Bone-borne accelerated sutural expansion: A microcomputed tomography study in rabbits

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Abstract

Introduction:

In this study, we evaluated the effect of bone-borne accelerated expansion protocols on sutural separation and sutural bone modeling using a microcomputed tomography system. We also determined the optimum instant sutural expansion possible without disruption of bone modeling.

Methods:

Sixteen New Zealand white rabbits, 20 to 24 weeks old, were randomly divided into 4 experimental groups. Modified hyrax expanders were placed across their interfrontal sutures and secured with miniscrew implants located bilaterally in the frontal bone. The hyrax appliances were activated as follows: group 1 (control), 0.5-mm per day expansion for 12 days; group 2, 1-mm instant expansion followed by 0.5 mm per day for 10 days; group 3, 2.5-mm instant expansion followed by 0.5 mm per day for 7 days, and group 4, 4-mm instant expansion followed by 0.5 mm per day for 4 days. After 6 weeks of retention, sutural separation and sutural bone modeling were assessed by microcomputed tomography and quantified. Statistical analysis was performed using Kruskal Wallis and Mann-Whitney U tests and the Spearman rho correlation (P <0.05).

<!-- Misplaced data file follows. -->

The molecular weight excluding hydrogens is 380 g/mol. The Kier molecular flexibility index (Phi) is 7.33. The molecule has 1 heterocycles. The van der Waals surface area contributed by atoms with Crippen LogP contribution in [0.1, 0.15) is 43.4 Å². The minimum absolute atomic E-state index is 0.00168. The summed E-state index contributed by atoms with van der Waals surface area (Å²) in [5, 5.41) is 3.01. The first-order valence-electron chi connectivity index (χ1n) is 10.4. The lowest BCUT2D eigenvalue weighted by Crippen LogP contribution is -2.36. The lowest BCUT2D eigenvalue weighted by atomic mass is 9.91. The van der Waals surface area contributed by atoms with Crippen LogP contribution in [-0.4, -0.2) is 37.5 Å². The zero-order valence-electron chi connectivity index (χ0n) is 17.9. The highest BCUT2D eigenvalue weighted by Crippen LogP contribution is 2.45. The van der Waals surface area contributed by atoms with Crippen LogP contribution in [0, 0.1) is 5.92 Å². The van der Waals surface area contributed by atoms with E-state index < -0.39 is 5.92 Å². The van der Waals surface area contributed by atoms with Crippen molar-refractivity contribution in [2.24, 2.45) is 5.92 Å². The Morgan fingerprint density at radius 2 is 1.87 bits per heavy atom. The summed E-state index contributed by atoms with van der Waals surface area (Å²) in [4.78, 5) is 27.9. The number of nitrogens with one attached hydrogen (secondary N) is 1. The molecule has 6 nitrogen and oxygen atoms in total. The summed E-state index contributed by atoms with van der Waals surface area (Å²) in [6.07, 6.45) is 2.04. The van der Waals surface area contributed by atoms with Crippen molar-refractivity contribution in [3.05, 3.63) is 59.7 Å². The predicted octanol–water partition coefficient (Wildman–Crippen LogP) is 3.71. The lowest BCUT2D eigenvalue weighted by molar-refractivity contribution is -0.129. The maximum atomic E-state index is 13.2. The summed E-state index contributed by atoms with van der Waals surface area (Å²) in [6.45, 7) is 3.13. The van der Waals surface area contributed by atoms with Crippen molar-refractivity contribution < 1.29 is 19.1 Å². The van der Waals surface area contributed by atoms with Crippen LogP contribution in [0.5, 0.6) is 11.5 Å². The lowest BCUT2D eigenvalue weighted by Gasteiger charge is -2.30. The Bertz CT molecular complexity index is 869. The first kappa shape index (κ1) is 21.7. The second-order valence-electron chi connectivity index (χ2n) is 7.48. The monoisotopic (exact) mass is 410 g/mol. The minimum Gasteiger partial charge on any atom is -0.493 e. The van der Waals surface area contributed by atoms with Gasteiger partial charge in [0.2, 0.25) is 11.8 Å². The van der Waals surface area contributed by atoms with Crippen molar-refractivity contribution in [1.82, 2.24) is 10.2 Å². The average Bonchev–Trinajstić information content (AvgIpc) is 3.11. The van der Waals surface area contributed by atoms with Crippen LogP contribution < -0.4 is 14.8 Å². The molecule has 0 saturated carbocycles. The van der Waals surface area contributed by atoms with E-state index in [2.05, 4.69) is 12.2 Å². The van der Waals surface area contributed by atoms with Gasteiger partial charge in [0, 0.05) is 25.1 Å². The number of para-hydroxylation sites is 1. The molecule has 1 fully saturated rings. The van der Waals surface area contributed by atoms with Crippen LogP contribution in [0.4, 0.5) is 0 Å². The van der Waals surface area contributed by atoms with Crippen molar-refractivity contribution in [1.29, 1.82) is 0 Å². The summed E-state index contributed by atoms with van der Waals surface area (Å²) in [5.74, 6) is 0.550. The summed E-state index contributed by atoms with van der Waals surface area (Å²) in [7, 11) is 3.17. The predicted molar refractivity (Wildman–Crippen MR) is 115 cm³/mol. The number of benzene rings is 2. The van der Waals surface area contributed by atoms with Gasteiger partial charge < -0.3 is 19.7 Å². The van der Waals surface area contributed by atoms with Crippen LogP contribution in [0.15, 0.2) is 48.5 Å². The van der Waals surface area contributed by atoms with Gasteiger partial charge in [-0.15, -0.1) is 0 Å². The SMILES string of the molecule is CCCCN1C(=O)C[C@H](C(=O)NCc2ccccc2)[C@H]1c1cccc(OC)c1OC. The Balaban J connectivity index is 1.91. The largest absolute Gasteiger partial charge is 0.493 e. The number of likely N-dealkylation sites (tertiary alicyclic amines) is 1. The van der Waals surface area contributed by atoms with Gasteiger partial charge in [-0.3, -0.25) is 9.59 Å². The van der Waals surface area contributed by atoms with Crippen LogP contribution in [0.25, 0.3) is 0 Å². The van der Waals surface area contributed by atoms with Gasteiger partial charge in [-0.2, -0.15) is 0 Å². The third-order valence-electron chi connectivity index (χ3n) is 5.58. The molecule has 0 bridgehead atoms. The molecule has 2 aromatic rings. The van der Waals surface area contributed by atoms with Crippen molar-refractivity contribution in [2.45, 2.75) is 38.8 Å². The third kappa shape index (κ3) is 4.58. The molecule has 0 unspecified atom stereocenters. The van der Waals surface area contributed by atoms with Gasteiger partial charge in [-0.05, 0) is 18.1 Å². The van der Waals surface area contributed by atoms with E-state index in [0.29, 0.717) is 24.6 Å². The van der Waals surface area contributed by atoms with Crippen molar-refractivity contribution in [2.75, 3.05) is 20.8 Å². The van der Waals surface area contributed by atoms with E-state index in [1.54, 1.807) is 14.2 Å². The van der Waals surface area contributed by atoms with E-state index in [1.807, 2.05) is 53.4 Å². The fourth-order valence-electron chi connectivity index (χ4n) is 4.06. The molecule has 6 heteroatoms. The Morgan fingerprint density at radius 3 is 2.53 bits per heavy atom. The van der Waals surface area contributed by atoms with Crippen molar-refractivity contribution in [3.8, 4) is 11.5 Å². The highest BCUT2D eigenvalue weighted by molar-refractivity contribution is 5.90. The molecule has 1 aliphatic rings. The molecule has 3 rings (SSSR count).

Results:

Median amounts of sutural separation ranged from 2.84 to 4.41 mm for groups 1 and 4, respectively. Median bone volume fraction ranged from 59.96% to 69.15% for groups 4 and 3, respectively. A significant correlation (r = 0.970; P <0.01) was observed between the amounts of instant expansion and sutural separation.

Conclusions:

Pending histologic verifications, our findings suggest that the protocol involving 2.5 mm of instant expansion followed by 0.5 mm per day for 7 days is optimal for accelerated sutural expansion. When 4 mm of instant expansion was used, the sutural bone volume fraction was decreased.

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